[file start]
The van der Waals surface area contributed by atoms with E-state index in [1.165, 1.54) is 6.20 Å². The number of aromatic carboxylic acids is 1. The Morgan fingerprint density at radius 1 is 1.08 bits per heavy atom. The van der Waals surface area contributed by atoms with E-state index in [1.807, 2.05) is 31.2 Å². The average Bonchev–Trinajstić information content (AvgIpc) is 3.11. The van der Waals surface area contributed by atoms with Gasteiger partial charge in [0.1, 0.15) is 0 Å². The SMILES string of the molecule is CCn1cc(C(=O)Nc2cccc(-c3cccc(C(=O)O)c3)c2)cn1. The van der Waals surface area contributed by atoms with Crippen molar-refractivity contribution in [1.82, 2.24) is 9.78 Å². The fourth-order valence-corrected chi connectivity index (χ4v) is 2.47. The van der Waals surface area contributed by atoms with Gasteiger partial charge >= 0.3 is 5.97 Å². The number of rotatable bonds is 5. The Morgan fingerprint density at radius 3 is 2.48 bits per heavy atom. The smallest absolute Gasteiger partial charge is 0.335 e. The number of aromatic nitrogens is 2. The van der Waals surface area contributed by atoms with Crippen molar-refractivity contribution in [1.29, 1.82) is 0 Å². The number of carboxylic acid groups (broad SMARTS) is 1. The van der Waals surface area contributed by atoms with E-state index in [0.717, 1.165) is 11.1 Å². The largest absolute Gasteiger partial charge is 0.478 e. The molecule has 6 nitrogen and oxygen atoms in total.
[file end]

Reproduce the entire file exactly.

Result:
The van der Waals surface area contributed by atoms with E-state index in [1.165, 1.54) is 6.20 Å². The number of aromatic carboxylic acids is 1. The Morgan fingerprint density at radius 1 is 1.08 bits per heavy atom. The van der Waals surface area contributed by atoms with E-state index in [1.807, 2.05) is 31.2 Å². The average Bonchev–Trinajstić information content (AvgIpc) is 3.11. The van der Waals surface area contributed by atoms with Gasteiger partial charge in [0.1, 0.15) is 0 Å². The SMILES string of the molecule is CCn1cc(C(=O)Nc2cccc(-c3cccc(C(=O)O)c3)c2)cn1. The van der Waals surface area contributed by atoms with Crippen molar-refractivity contribution in [1.82, 2.24) is 9.78 Å². The fourth-order valence-corrected chi connectivity index (χ4v) is 2.47. The van der Waals surface area contributed by atoms with Gasteiger partial charge >= 0.3 is 5.97 Å². The number of rotatable bonds is 5. The Morgan fingerprint density at radius 3 is 2.48 bits per heavy atom. The smallest absolute Gasteiger partial charge is 0.335 e. The number of aromatic nitrogens is 2. The van der Waals surface area contributed by atoms with Crippen molar-refractivity contribution in [1.29, 1.82) is 0 Å². The number of carboxylic acid groups (broad SMARTS) is 1. The van der Waals surface area contributed by atoms with E-state index in [0.717, 1.165) is 11.1 Å². The largest absolute Gasteiger partial charge is 0.478 e. The molecule has 6 nitrogen and oxygen atoms in total.